Regulators probe market plunge

U.S. federal regulators say the leaders of major securities exchanges have agreed in principle to a uniform system of circuit breakers that would allow slow trading during intense market volatility.

Report says erroneous trades now ruled out as cause

U.S. federal regulators said Monday the leaders of major securities exchanges have agreed in principle to a uniform system of "circuit breakers" that would allow slow trading during periods of intense market volatility.

The announcement came after meetings between regulators and exchange officials in Washington on what might have caused Thursday's market plunge.

A weary floor trader at the Hong Kong Stock Exchange watches on Friday as world markets sold off, a day after the Dow Jones industrials plunged 1,000 points at one point Thursday, the biggest drop ever during a trading day.

Mary Schapiro, chair of the Securities and Exchange Commission, said the heads of the biggest exchanges have agreed to a rough plan with details "to be refined over the next day."

Included in the agreement are six exchanges, including the New York Stock Exchange and Nasdaq.

The absence of a uniform system is being looked at as a possible trigger for last week's historic stock market plunge.

Regulators and the exchanges have been reviewing millions of trades made during the computerized sell-off, which at one point drove the Dow Jones Industrial Average down by nearly 1,000 points. The Dow later recovered to close down 342 points.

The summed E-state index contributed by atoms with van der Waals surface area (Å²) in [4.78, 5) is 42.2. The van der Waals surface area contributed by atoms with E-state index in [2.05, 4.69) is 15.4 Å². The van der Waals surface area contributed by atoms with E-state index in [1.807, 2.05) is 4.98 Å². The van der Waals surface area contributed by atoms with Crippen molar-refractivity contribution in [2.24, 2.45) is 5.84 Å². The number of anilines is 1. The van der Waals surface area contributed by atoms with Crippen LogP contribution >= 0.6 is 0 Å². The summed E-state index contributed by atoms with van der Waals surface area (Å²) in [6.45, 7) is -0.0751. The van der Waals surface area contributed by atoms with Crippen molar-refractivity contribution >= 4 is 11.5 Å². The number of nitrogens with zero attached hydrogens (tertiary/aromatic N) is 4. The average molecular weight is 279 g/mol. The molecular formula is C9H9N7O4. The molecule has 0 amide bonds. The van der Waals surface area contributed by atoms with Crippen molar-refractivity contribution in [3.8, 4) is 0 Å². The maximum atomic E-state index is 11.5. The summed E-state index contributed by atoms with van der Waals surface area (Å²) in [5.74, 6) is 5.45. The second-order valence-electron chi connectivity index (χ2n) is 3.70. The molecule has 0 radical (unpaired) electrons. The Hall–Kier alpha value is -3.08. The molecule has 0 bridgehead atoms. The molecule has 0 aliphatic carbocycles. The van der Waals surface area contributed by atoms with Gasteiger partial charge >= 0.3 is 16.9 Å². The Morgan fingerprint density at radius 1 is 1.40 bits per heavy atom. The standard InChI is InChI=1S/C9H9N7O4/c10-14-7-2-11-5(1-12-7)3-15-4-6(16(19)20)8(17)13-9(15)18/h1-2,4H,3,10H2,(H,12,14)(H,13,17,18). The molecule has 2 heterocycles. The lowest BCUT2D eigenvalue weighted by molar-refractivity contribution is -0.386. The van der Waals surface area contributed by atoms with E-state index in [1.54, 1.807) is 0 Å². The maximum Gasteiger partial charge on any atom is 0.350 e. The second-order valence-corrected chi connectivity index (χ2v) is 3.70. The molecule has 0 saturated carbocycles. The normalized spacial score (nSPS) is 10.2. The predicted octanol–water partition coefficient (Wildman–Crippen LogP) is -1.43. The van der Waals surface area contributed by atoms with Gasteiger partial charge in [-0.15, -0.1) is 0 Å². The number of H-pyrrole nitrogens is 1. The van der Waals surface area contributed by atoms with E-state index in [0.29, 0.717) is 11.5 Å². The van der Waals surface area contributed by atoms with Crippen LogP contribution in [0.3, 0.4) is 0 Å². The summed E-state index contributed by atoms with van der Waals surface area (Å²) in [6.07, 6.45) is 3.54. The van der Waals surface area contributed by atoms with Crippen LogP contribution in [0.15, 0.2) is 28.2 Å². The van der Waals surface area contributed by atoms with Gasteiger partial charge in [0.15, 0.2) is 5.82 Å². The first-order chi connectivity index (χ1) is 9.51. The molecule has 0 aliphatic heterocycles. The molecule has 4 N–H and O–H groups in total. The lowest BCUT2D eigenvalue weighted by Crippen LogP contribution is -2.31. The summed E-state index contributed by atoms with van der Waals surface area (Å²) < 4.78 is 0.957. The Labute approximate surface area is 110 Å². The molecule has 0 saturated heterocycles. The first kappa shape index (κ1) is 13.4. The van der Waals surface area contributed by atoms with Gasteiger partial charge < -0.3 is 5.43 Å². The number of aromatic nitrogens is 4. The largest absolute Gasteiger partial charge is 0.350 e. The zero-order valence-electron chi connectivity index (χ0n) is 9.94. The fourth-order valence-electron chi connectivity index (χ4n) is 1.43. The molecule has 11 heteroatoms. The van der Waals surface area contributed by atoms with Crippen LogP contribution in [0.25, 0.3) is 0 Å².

The Securities and Exchange Commission is leading the investigation with the Commodity Futures Trading Commission.

Regulators now believe a small number of erroneous trades was not responsible for the plunge, contrary to earlier speculation.

New York Stock Exchange traders watch Thursday as the market plunged in a matter of minutes. ((Henny Ray Abrams/Associated Press))

They suspect the cause was a not-yet-understood interaction among multiple, high-speed, computerized trading programs that are pre-programmed using mathematical models.

Those programs account for two-thirds of all stock trading in the U.S.

On Thursday, the New York Stock Exchange invoked a measure to slow down trading.

Some analysts believe that drove some trades onto other electronic exchanges, leaving fewer buyers and sellers to help set prices, which would have added to the volatility in prices.

Both the SEC and the CFTC rely heavily on exchanges to write and enforce their own rules and those rules vary widely among exchanges. Regulators also rely on the exchanges to flag suspicious trades and help them narrow the focus of their investigation because market-wide trading data is not collected in a single location.

Instead, each exchange's trades are reported to its designated self-regulator — often part of the same company that owns the exchange.

With files from The Associated Press